7 Email Deliverability Checks for a Stress-Free Holiday Season
The holiday season means more of everything: more food, more days off, more credit card debt and, for marketers, more email deliverability issues. Deliverability issues always come at the worst times and most people don’t have a contingency plan to deal with them. Here are seven things you should plan for now so you aren’t caught off guard during the holiday season:
1. More volume means more issues. Most marketers drastically ramp up their volume in the weeks leading up to Black Friday without paying much attention to the effect it has on sending reputation. Internet service providers (ISPs) look at how consistent your mail volumes are. Dramatically ramping up volume can cause issues. Devise a plan to slowly increase volume so reputation filters don’t flag your mail streams.
2. Are your feedback loops working? More subscribers generally mark email as spam during the holiday season. It’s a good rule of thumb to audit your feedback loops before the start of the holiday season to ensure you’re not only receiving all subscriber complaints, but your system is also unsubscribing them from future mailings.
3. Warm up new IP addresses. Moving to a new IP address or email service provider during the holiday season will result in increased blocks or mail going to the spam folder — unless you warm them up at least a month beforehand. Start by sending email to your most active subscribers from the new IP in small segments, gradually increasing volume while monitoring and pausing if issues arise until you’re at full capacity.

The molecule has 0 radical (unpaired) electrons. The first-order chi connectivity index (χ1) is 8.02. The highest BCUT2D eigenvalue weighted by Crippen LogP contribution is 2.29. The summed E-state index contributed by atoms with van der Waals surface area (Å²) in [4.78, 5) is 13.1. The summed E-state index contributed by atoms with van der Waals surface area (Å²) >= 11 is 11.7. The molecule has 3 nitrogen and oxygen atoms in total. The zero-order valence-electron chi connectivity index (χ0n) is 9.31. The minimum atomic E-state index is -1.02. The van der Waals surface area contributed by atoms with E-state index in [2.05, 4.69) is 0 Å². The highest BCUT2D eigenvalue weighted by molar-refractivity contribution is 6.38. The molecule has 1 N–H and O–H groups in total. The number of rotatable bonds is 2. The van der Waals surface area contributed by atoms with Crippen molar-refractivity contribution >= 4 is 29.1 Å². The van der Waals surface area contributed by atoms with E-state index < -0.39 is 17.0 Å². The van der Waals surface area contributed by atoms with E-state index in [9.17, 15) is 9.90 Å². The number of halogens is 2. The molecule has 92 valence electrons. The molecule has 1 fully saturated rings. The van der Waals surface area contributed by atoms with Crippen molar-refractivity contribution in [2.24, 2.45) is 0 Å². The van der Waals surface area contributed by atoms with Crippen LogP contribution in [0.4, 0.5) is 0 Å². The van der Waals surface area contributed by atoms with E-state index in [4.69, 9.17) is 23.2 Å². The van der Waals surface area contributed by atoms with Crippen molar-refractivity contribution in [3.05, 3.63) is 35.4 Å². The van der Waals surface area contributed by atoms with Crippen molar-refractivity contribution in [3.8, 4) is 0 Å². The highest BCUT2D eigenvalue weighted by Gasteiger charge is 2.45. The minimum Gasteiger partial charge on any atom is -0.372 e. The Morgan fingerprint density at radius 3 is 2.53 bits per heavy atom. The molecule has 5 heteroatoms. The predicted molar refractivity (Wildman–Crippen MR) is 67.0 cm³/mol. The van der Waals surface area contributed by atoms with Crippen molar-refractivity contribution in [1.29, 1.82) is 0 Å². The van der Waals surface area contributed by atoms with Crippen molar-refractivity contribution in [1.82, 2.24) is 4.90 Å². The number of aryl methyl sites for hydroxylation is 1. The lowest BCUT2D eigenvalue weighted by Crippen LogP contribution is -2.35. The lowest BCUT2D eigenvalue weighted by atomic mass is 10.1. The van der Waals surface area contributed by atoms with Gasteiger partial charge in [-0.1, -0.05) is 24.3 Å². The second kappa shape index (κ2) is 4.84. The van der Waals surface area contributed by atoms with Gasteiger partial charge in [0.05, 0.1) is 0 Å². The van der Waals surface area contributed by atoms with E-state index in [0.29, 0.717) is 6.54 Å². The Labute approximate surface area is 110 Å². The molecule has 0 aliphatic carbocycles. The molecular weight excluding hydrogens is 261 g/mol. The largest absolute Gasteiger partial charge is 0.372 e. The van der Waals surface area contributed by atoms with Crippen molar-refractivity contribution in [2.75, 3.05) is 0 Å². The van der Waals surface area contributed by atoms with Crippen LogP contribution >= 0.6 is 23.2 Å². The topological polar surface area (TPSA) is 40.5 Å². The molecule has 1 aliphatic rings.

4. Don’t be tempted to send to old, inactive addresses. Knowing this is the time of year that most subscribers are in the market to purchase something, marketers may reach far back in their archives to mail to inactive addresses or even their bounce file. Doing so can result in mailing to spam traps and an increase in spam complaints. Both are email reputation killers.
5. Offer choice. Last year Zappos did something remarkable: The e-tailer informed its subscribers that the holiday season meant more email volume from them. If you weren’t happy with the prospect of receiving more email, you could keep the usual frequency. Disclose your plans for frequency, give subscribers a choice and make it easy for them to opt out if they wish.
6. Review your soft bounce rules. Most systems have rules around how many times they retry a soft bounce like a “too busy, try again later” message. It’s a guarantee that most ISPs will experience some capacity issues with the increase in mail volumes. Increasing the number of retries will prevent you from bouncing out a good address. It will also mean your email will finally get delivered.
7. Protect your brand. The holidays also mean an increase in phishing messages. Oftentimes these messages are posed to look like they came from a legitimate brand to get their victim to open the email. This can cause subscriber mistrust. To prevent this, register your domains with a third party anti-phishing registry and authenticate with SPF and DKIM.